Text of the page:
Author: Katharina Pfannkuch Posted April 15, 2013
A surge of applause rises in the crowded main hall of the Tunis Grand Hotel. The audience has been waiting impatiently for this evening. BBC veteran Tim Sebastian welcomes his guests to the New Arab Debates, which he launched in 2011 in response to the uprisings in the Arab world.
"I'm glad to be back in Tunis," says the British journalist. "Everyone has an opinion, everyone wants to express this opinion — and everyone has the opportunity to do this."
Sebastian has seen firsthand how this opportunity can be limited in Tunisia after the revolution. During the recording of the New Arab Debates in May 2012, two plain-clothed police officers entered the studio and removed the audience list during the program recording. After massive criticism from the public, this year the show went on without any intervention by security forces.
"The battle for freedom of expression in Tunisia has just begun. It won’t be ... easy," said Sebastian.
TV presenter Belloumi Hamza and his colleagues face this battle every day. "Freedom of expression is the greatest gain of the revolution, especially for journalists," says Belloumi, whose talk show Ness Nessma is one of the most important political discussion forums in the new Tunisia. "In traditional media, as well as in blogs and social networks, we have more freedom than ever before in Tunisian history," he says. "The problem is that no legal framework to protect this new freedom has been established so far."
Sensitive topics and new red lines
Ousted Tunisian president Zine El Abidine Ben Ali managed to make a huge propaganda machine out of the Tunisia press, although the constitution of 1959 guaranteed freedom of expression. Beginning in the 1980s, a growing number of "red lines" limited the freedom of journalists. Such allegations as creating a threat to internal security, disrupting public order or insulting dignitaries could lead not only to the end of a career in journalism, but also to draconian punishments. The new government is working to reform the press law, but progress has been slow. In 2013, Tunisia ranked 138th in press freedom in the annual list by Reporters Without Borders, behind countries such as Libya, Mali and Afghanistan.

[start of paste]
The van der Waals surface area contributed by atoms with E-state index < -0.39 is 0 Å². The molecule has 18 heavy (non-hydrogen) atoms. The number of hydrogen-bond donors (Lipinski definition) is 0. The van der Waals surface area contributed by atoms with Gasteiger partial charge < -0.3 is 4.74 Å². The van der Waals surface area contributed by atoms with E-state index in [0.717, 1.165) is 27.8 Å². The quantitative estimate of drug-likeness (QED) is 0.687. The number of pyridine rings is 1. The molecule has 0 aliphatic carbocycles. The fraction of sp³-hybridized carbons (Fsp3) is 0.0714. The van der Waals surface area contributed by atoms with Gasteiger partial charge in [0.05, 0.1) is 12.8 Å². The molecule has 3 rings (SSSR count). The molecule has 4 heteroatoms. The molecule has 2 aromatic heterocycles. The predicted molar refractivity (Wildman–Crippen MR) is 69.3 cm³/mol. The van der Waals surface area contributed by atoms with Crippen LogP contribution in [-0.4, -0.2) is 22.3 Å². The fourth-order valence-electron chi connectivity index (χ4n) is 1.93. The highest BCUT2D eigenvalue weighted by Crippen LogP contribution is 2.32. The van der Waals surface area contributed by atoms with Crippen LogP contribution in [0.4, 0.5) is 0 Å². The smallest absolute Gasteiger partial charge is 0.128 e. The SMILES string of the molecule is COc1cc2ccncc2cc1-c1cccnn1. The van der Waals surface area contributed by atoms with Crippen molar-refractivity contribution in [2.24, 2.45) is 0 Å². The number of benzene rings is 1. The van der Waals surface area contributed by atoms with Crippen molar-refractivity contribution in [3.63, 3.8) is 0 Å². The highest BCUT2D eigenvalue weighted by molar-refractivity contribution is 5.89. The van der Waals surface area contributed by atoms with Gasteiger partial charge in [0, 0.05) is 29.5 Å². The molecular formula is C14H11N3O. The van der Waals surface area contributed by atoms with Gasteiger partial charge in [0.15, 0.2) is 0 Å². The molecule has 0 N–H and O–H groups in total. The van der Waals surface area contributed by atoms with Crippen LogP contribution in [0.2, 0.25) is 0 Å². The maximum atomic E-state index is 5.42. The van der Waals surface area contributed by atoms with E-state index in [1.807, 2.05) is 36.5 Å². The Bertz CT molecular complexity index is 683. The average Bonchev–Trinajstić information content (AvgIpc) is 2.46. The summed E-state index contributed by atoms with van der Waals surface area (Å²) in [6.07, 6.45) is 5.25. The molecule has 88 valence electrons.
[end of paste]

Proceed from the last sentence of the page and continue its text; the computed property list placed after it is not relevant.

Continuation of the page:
Even after the revolution, free reporting in Tunisia remains difficult.
"When it comes to religion, we need to be particularly sensitive," said Belloumi. "Caricatures of the Prophet or the violation of religious feelings are the new red lines." Last year, Belloumi's employer, Nabil Karoui, the head of Nessma TV, crossed such a line. When he broadcasted the animated film Persepolis, Tunisian Salafists reacted with anger. The problem? The movie includes a scene featuring God, whose depiction is prohibited in Islam. Karoui received threatening letters and was fined in May 2012 by a Tunisian court for “infringing sacred values,” “infringing morals” and “disrupting public order.”
Freedom of expression in Tunisia is not limited to being careful about religious feelings. For example, criticism of the Ennahdha party provokes the country's Islamists. In February 2013 alone, more than 50 cases of attacks on journalists and countless threats were registered, often targeting journalists critical of the Islamist party.
"This is worrying," said Racha Haffar, journalist with the online magazine Tunisia Live, but she refuses to feel intimidated by the Islamists. "No one keeps me from writing facts."
For Haffar, freedom of expression is not the only thing threatened in this climate of fear. "In Tunisia, defamation still falls under criminal law. The government tries to use this to its advantage." When a journalist criticizes a member of the government in public, very often facing a lawsuit is just a matter of time."
"You can go to prison for up to two years, just because you tell or write the truth," says Haffar. In a recent study, the organization Human Rights Watch also criticized this practice, which massively restricts press freedom in Tunisia.
A prominent example is the blogger and journalist Olfa Riahi. With her revelations about the misuse of public funds for private hotel stays, Riahi brought down Tunisian Foreign Minister Rafik Abdessalem in January but then had to appear in court herself. The accusation? Defamation of a member of the government. The case, known locally as “Sheraton Gate,” is the first major scandal in post-revolutionary Tunisia. Many Tunisian journalists and bloggers think that Ennahdha wants to make an example of Riahi.
Haffar remains confident. "In Tunisia, there are new blogs emerging every day. Civic journalism is growing very fast; many young people want to become journalists. We have waited so long for our freedom, and we won’t allow anyone to take this away from us again."
Katharina Pfannkuch is a freelance journalist based in Tunis. She contributes regularly to the German newspapers Die Zeit, Die Welt and SPIEGEL ONLINE. In her work, she focuses on social and cultural developments in Arab societies. In 2011, she graduated with a masters degree in Middle Eastern studies with a focus on modern Islamic law from the University of Leipzig, Germany.
[Editor’s note: There was no involvement by the Ennahda party in the 2012 New Arab Debates and no attempt by them to influence the makeup of the audience. An earlier version of this article stated that there had been.]
Read More: http://www.al-monitor.com/pulse/originals/2013/04/tunisia-press-freedom-ennahda-belloumi-hamza.html
Katharina Pfannkuch is a freelance journalist based in Tunis. She contributes regularly to the German newspapers Die Zeit, Die Welt and Spiegel Online. In her work, she focuses on social and cultural developments in Arab societies. In 2011, she graduated with a masters degree in Middle Eastern studies with a focus on modern Islamic law from the University of Leipzig, Germany.
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